If you or someone you know needs help with mental health, please contact the Crisis Text Line by texting HOME to 741741, call the National Alliance on Mental Illness helpline at 1-800-950-NAMI (6264), or visit the National Institute of Mental Health website.

Syd Barrett

The reason Syd Barrett left Pink Floyd is downright heartbreaking, and it was David Gilmour who explained what happened to MOJO. One day, they had been on their way to a show, and "someone said, 'Shall we go and pick up Syd?' And someone else, probably Roger, said, 'Naaah, let's not.' And we didn't, and we drove off to Southampton."

And so ended Syd Barrett's connection with the band that he started. Gilmour further explained, "He wasn't capable or willing to do what was needed and when you're young and ambitious you're also pretty callous, and we just got on with it."

But what, exactly, does that mean? Barrett's increasingly regular LSD use had made him increasingly unpredictable. At the same time, he was writing songs that sent Pink Floyd's popularity skyrocketing; he was occasionally catatonic; and he occasionally couldn't recognize his bandmates. There may have been more to it, and it's now believed that Barrett could have been diagnosed with either bipolar disorder or schizophrenia. When Rolling Stone caught up with him in 1971, he was still writing and painting, but he was also living in a Cambridge basement and apologizing to the interviewer: "I'm disappearing, avoiding most things. ... I'm treading the backward path. ... I'm sorry I can't speak very coherently. ... I don't think I'm easy to talk about. I've got a very irregular head. And I'm not anything that you think I am anyway." Barrett died in 2006.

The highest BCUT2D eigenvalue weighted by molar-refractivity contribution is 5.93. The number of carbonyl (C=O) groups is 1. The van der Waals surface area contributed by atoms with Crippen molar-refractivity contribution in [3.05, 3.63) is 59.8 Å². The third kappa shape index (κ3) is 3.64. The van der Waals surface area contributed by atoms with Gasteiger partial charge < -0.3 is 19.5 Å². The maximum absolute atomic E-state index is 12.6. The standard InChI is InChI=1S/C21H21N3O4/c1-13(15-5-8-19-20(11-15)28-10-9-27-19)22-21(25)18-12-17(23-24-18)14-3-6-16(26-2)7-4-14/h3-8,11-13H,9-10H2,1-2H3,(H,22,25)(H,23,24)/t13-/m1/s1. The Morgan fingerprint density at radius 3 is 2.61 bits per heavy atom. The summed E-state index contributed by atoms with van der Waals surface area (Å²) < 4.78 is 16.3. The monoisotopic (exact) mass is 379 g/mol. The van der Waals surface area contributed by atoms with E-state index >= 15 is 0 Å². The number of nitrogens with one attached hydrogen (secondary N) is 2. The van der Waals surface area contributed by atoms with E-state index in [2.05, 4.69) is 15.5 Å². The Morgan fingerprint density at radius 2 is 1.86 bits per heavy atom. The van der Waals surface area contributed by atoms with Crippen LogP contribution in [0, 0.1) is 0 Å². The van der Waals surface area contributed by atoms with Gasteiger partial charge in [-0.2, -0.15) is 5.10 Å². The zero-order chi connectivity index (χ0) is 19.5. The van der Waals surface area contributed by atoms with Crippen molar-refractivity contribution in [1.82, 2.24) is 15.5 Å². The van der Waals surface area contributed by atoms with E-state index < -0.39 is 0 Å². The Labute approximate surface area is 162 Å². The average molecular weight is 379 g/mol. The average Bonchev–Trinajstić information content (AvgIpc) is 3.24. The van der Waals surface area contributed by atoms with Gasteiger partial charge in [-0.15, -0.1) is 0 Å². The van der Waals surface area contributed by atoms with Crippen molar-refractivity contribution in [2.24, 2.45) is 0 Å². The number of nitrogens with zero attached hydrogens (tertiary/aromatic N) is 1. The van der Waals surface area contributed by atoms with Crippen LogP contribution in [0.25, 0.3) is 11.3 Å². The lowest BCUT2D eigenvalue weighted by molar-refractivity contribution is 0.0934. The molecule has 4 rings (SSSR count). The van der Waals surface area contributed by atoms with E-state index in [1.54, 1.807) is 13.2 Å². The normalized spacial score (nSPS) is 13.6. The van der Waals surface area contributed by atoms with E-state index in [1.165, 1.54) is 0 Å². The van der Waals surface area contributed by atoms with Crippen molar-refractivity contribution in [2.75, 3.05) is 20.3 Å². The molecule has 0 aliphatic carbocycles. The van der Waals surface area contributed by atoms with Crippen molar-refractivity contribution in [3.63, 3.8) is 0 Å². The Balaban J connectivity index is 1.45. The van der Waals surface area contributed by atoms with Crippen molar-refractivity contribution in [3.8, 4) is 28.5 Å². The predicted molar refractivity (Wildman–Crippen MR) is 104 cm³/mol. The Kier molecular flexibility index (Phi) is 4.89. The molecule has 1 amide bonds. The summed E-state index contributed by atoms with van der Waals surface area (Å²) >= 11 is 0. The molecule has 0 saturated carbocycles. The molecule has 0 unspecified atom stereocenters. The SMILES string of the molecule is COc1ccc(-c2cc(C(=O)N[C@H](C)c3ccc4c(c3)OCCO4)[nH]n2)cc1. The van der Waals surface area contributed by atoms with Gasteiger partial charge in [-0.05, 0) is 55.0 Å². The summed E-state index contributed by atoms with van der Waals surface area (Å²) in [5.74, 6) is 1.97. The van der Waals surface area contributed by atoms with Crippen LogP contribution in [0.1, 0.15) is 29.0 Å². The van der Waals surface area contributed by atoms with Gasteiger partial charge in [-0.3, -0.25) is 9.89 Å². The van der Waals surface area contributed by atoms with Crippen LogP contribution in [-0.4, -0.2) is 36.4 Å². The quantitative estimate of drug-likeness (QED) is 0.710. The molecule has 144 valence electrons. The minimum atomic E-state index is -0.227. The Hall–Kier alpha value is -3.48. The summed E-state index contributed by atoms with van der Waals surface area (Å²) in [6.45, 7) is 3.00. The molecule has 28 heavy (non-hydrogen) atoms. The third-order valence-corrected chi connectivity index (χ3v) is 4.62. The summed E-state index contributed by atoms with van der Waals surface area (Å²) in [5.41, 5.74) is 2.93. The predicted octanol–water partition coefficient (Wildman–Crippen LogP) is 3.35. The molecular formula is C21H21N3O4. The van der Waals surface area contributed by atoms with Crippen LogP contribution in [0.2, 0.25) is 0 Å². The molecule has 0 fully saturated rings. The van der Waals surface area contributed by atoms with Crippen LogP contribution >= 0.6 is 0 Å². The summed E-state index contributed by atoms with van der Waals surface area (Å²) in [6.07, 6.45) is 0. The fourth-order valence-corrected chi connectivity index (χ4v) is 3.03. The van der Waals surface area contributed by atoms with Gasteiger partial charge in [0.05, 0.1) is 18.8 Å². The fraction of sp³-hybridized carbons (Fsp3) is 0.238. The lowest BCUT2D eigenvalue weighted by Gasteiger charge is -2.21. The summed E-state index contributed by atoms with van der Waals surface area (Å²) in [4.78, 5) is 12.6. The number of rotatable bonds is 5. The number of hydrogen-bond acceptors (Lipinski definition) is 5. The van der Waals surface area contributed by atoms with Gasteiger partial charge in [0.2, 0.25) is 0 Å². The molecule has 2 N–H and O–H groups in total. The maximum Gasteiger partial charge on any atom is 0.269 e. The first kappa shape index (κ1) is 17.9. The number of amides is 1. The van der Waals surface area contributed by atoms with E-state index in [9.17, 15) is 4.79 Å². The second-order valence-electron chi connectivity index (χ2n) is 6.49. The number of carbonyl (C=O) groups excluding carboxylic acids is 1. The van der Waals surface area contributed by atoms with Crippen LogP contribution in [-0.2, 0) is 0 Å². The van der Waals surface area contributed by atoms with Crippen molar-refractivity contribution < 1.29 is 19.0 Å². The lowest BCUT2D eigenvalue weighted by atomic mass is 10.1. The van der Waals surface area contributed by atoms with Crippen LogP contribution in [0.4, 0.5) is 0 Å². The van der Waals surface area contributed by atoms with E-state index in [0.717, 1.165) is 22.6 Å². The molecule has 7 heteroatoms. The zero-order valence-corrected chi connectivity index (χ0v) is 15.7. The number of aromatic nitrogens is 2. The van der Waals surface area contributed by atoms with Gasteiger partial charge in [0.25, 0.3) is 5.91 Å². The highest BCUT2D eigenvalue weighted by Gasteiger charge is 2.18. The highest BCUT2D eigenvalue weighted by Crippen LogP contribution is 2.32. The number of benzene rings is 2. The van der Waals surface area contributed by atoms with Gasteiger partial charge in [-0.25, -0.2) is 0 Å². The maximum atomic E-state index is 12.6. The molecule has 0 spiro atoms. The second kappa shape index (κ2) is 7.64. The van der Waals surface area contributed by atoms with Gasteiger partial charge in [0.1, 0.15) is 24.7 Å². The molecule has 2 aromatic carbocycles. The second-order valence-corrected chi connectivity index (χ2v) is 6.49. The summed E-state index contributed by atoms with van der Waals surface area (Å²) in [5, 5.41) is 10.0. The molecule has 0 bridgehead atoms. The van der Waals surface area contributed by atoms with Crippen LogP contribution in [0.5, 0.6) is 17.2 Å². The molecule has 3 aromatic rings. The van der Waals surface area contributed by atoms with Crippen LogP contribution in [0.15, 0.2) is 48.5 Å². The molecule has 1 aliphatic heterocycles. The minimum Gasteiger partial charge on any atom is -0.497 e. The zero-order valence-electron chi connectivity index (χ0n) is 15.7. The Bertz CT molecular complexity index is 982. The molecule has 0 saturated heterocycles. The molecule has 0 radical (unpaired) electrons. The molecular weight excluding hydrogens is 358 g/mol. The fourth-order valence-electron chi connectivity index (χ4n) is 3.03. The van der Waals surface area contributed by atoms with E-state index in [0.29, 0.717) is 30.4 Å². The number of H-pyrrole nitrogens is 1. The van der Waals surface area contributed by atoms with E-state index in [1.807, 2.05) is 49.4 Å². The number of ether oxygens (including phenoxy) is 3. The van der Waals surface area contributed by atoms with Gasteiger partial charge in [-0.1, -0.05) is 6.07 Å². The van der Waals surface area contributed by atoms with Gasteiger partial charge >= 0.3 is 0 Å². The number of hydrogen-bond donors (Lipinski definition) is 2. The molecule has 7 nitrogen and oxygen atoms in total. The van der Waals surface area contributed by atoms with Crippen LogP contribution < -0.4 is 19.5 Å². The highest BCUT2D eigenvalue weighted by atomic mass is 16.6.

If you or someone you know needs help with mental health, please contact the Crisis Text Line by texting HOME to 741741, call the National Alliance on Mental Illness helpline at 1-800-950-NAMI (6264), or visit the National Institute of Mental Health website.

Jimi Hendrix

If there's anyone who seems like they were born to be on stage, it's Jimi Hendrix. That wasn't always the case, though. Back when he was still known as Maurice James, Hendrix was fired by Little Richard for his complete inability to live up to the legend's expectations.

There are a few stories that are told about Hendrix getting fired from his band. In spite of the fact that he was so clearly gifted, he reportedly struggled with the day-to-day of touring — and according to those who saw him working alongside Little Richard, he wasn't all too happy about the rules and regulations put in place. He viewed schedules and timetables as optional, and that was a massive problem.